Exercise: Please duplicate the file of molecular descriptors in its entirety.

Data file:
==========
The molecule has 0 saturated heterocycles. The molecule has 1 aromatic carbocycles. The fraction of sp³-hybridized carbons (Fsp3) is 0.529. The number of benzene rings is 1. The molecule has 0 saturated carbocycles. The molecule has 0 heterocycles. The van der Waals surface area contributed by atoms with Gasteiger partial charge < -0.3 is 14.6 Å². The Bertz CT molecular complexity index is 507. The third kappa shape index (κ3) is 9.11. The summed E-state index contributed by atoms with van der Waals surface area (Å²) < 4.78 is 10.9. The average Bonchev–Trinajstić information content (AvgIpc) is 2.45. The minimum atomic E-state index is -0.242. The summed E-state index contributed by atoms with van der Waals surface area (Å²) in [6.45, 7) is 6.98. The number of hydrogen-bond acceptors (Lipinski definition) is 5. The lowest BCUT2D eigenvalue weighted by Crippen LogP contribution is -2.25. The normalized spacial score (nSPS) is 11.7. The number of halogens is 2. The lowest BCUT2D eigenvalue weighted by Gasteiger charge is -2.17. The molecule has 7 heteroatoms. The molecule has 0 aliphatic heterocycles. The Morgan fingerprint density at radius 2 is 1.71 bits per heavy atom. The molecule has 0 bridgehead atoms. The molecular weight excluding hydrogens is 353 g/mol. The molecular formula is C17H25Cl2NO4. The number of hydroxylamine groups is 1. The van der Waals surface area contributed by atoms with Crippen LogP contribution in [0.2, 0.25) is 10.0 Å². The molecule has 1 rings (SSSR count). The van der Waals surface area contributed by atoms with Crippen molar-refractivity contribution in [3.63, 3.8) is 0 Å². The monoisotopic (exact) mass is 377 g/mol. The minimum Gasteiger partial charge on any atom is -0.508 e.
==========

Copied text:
The molecule has 0 saturated heterocycles. The molecule has 1 aromatic carbocycles. The fraction of sp³-hybridized carbons (Fsp3) is 0.529. The number of benzene rings is 1. The molecule has 0 saturated carbocycles. The molecule has 0 heterocycles. The van der Waals surface area contributed by atoms with Gasteiger partial charge < -0.3 is 14.6 Å². The Bertz CT molecular complexity index is 507. The third kappa shape index (κ3) is 9.11. The summed E-state index contributed by atoms with van der Waals surface area (Å²) < 4.78 is 10.9. The average Bonchev–Trinajstić information content (AvgIpc) is 2.45. The minimum atomic E-state index is -0.242. The summed E-state index contributed by atoms with van der Waals surface area (Å²) in [6.45, 7) is 6.98. The number of hydrogen-bond acceptors (Lipinski definition) is 5. The lowest BCUT2D eigenvalue weighted by Crippen LogP contribution is -2.25. The normalized spacial score (nSPS) is 11.7. The number of halogens is 2. The lowest BCUT2D eigenvalue weighted by Gasteiger charge is -2.17. The molecule has 7 heteroatoms. The molecule has 0 aliphatic heterocycles. The Morgan fingerprint density at radius 2 is 1.71 bits per heavy atom. The molecule has 0 bridgehead atoms. The molecular weight excluding hydrogens is 353 g/mol. The molecular formula is C17H25Cl2NO4. The number of hydroxylamine groups is 1. The van der Waals surface area contributed by atoms with Crippen LogP contribution in [0.2, 0.25) is 10.0 Å². The molecule has 1 rings (SSSR count). The van der Waals surface area contributed by atoms with Crippen molar-refractivity contribution in [3.63, 3.8) is 0 Å². The monoisotopic (exact) mass is 377 g/mol. The minimum Gasteiger partial charge on any atom is -0.508 e.